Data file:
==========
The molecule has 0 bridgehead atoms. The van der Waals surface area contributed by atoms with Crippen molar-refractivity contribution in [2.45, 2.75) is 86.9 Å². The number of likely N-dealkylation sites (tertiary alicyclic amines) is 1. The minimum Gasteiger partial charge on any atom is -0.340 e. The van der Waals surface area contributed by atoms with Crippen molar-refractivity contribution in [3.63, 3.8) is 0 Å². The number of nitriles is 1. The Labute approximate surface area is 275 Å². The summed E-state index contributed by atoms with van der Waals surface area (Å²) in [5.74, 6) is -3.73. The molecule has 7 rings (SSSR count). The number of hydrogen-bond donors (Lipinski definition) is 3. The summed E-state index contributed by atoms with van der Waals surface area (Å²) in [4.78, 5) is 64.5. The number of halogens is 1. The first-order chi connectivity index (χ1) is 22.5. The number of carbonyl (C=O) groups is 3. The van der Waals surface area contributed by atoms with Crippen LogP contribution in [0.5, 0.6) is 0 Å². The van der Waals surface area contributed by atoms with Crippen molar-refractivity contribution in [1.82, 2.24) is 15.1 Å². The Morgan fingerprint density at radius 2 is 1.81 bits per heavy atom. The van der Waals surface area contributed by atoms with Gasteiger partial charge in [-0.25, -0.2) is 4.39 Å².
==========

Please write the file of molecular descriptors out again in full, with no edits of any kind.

The molecule has 0 bridgehead atoms. The van der Waals surface area contributed by atoms with Crippen molar-refractivity contribution in [2.45, 2.75) is 86.9 Å². The number of likely N-dealkylation sites (tertiary alicyclic amines) is 1. The minimum Gasteiger partial charge on any atom is -0.340 e. The van der Waals surface area contributed by atoms with Crippen molar-refractivity contribution in [3.63, 3.8) is 0 Å². The number of nitriles is 1. The Labute approximate surface area is 275 Å². The summed E-state index contributed by atoms with van der Waals surface area (Å²) in [5.74, 6) is -3.73. The molecule has 7 rings (SSSR count). The number of hydrogen-bond donors (Lipinski definition) is 3. The summed E-state index contributed by atoms with van der Waals surface area (Å²) in [4.78, 5) is 64.5. The number of halogens is 1. The first-order chi connectivity index (χ1) is 22.5. The number of carbonyl (C=O) groups is 3. The van der Waals surface area contributed by atoms with Crippen LogP contribution in [0.5, 0.6) is 0 Å². The van der Waals surface area contributed by atoms with Crippen molar-refractivity contribution in [1.82, 2.24) is 15.1 Å². The Morgan fingerprint density at radius 2 is 1.81 bits per heavy atom. The van der Waals surface area contributed by atoms with Gasteiger partial charge in [-0.25, -0.2) is 4.39 Å².